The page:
So, take the time to determine how preceding events in the manuscript lead to your new plot idea. Consider what ramifications the new plot beat has on what follows it. You’re not throwing rocks onto a pile. You’re building a house.
The Earlier the Setup, the Better the Payoff
We’ve learned that most everything that happens in a novel should emerge naturally through the process of cause and effect. But sometimes that chain can be a little too obvious. It all depends on how near to the payoff (effect) we establish the setup (cause).
Suppose the scenario of a protagonist meeting her idol was not the inciting incident, but rather a major plot point later in the novel. If this idol, and the protagonist’s desire to meet her, were mentioned only, say, five pages earlier, then the moment it happens may emerge naturally through the chain of cause and effect, but it still won’t be very impactful. And the development will be obvious and predictable. If the protagonist has been dreaming of this through the entire novel, though, the scene becomes a lot more meaningful.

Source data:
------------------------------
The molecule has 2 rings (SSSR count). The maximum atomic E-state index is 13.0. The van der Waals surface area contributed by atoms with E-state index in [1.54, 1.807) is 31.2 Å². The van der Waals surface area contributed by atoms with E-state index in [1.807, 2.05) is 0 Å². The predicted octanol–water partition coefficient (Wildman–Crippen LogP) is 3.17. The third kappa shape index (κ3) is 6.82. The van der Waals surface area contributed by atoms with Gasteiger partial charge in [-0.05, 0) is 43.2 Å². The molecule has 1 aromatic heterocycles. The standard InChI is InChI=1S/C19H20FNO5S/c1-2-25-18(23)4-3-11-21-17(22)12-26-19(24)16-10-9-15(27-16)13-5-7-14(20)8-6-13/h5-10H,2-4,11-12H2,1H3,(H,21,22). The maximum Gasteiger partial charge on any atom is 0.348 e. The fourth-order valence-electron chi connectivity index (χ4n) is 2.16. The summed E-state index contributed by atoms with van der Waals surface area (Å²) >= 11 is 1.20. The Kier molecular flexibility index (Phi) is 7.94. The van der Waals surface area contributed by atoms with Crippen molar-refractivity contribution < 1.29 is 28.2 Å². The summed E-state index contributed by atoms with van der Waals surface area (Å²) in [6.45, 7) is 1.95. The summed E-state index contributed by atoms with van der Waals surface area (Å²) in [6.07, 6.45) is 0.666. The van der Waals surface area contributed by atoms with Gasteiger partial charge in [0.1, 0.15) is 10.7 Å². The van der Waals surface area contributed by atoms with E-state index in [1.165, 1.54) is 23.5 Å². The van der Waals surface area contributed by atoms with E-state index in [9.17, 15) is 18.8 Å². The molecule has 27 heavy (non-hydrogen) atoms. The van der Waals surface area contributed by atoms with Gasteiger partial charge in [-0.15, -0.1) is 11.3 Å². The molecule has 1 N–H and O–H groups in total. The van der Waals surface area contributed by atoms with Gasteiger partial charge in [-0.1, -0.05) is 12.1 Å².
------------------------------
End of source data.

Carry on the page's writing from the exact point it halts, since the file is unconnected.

Setup and payoff is long-distance cause and effect. It’s a seed planted in the fall that bears fruit in the spring. The best twists and the most affecting revelations are the results of details and plot points placed carefully through the natural progression of a narrative structure. So, if you’re looking to strengthen your major plot points or craft new ones, consider what changes you can make early in the novel to add more meaning to your later developments.